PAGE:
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Some Peculiarities Of Empire In The Early Modern Era

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Chapter Summary

In an essay written just before his move to the University of California at Berkeley, Thomas Brady assessed the theory of a German Sonderweg beginning in the sixteenth century. Brady argued that "the long survival of the Holy Roman Empire's late-medieval characteristics, a traditional monarchy, small states, close union of religion and governance, and communalism, mocks every notion of a new departure, turning point, or Sonderweg among the German-speaking peoples before 1800". Brady's analysis of communalism focused on both its structural and its ideational importance. Adopting Brady's emphasis on dual significances, this chapter revisits the first-listed of Brady's characteristics, the imperial monarchy. It argues that beyond institutions and structures, the ideal of empire itself was important for the history of the sixteenth century, in the Germany and in Europe more broadly.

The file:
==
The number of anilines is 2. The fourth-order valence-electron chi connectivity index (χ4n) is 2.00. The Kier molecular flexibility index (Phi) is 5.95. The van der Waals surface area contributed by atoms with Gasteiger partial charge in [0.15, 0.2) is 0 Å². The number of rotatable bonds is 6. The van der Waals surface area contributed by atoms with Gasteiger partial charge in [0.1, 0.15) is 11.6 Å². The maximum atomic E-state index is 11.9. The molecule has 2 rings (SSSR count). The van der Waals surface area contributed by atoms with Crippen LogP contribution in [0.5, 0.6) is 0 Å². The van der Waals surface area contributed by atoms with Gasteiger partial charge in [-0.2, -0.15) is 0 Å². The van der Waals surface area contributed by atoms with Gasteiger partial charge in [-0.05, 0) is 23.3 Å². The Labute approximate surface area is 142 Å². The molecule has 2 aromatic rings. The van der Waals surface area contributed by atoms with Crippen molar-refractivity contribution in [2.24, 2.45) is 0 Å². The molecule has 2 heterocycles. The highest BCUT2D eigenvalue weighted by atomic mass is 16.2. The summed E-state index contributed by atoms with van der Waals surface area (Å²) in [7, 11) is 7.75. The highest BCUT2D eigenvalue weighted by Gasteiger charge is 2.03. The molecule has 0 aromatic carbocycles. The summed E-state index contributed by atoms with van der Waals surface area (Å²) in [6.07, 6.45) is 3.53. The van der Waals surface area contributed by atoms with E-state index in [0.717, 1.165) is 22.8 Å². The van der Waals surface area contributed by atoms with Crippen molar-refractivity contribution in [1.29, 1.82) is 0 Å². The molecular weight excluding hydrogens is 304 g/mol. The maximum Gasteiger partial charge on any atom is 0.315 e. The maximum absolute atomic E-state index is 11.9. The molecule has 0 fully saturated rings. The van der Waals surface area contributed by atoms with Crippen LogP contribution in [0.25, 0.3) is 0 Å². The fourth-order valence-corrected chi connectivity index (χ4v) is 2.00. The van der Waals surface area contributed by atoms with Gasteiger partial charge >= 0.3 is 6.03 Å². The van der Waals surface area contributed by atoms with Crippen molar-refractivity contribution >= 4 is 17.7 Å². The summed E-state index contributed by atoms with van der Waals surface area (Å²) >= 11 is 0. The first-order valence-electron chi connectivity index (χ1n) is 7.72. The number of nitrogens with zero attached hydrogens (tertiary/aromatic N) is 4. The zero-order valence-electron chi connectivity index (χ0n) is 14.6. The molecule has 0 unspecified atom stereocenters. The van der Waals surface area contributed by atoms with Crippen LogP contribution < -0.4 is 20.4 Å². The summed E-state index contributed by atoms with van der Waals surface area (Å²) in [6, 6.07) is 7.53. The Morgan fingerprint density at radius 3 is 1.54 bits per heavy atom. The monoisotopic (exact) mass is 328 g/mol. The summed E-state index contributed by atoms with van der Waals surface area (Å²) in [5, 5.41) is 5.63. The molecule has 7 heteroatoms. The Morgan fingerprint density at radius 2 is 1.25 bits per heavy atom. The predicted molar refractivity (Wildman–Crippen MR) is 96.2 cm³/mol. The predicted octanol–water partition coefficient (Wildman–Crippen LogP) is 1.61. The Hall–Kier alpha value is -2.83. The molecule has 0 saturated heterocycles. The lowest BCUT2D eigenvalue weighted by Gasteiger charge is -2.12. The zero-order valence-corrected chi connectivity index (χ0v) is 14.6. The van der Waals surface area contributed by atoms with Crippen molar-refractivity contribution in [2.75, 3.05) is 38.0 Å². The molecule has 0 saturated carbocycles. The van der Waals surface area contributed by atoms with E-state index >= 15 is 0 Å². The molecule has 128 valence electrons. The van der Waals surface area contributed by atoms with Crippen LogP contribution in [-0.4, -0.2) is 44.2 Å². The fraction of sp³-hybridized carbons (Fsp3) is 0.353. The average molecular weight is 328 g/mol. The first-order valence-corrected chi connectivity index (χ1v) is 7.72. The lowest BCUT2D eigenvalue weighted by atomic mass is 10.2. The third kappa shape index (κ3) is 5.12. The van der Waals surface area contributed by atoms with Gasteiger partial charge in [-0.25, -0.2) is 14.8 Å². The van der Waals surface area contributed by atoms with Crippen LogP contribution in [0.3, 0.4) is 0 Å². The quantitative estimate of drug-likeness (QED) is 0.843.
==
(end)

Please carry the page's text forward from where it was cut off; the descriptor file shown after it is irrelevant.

Keywords: communalism; German Sonderweg; Holy Roman Empire; imperial monarchy; Thomas Brady



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